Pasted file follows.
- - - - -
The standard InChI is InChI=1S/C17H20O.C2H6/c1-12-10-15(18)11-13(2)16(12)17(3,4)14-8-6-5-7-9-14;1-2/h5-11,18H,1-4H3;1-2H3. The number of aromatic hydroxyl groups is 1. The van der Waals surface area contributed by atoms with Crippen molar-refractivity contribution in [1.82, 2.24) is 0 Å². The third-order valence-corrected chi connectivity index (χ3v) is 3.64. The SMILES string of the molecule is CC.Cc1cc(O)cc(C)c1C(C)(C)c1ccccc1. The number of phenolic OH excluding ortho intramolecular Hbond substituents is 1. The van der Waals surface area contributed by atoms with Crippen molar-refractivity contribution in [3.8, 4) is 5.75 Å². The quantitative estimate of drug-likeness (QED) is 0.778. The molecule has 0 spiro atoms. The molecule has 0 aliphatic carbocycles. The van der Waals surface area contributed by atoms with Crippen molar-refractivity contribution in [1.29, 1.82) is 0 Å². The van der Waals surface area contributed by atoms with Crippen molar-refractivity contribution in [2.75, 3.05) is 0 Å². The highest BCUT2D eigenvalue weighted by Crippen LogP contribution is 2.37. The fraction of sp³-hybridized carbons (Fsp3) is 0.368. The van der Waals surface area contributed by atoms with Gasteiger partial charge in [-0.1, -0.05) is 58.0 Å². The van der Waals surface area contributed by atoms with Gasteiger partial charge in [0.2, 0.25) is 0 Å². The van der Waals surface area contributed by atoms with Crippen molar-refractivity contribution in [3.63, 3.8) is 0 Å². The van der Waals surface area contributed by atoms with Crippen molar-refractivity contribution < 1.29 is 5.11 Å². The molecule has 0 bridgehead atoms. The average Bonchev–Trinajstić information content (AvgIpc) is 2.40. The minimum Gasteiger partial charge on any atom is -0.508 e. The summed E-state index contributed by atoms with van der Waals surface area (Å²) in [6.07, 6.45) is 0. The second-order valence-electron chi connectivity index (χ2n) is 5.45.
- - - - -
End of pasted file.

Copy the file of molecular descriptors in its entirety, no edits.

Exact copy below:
The standard InChI is InChI=1S/C17H20O.C2H6/c1-12-10-15(18)11-13(2)16(12)17(3,4)14-8-6-5-7-9-14;1-2/h5-11,18H,1-4H3;1-2H3. The number of aromatic hydroxyl groups is 1. The van der Waals surface area contributed by atoms with Crippen molar-refractivity contribution in [1.82, 2.24) is 0 Å². The third-order valence-corrected chi connectivity index (χ3v) is 3.64. The SMILES string of the molecule is CC.Cc1cc(O)cc(C)c1C(C)(C)c1ccccc1. The number of phenolic OH excluding ortho intramolecular Hbond substituents is 1. The van der Waals surface area contributed by atoms with Crippen molar-refractivity contribution in [3.8, 4) is 5.75 Å². The quantitative estimate of drug-likeness (QED) is 0.778. The molecule has 0 spiro atoms. The molecule has 0 aliphatic carbocycles. The van der Waals surface area contributed by atoms with Crippen molar-refractivity contribution in [1.29, 1.82) is 0 Å². The van der Waals surface area contributed by atoms with Crippen molar-refractivity contribution in [2.75, 3.05) is 0 Å². The highest BCUT2D eigenvalue weighted by Crippen LogP contribution is 2.37. The fraction of sp³-hybridized carbons (Fsp3) is 0.368. The van der Waals surface area contributed by atoms with Gasteiger partial charge in [-0.1, -0.05) is 58.0 Å². The van der Waals surface area contributed by atoms with Gasteiger partial charge in [0.2, 0.25) is 0 Å². The van der Waals surface area contributed by atoms with Crippen molar-refractivity contribution in [3.63, 3.8) is 0 Å². The van der Waals surface area contributed by atoms with Crippen molar-refractivity contribution < 1.29 is 5.11 Å². The molecule has 0 bridgehead atoms. The average Bonchev–Trinajstić information content (AvgIpc) is 2.40. The minimum Gasteiger partial charge on any atom is -0.508 e. The summed E-state index contributed by atoms with van der Waals surface area (Å²) in [6.07, 6.45) is 0. The second-order valence-electron chi connectivity index (χ2n) is 5.45.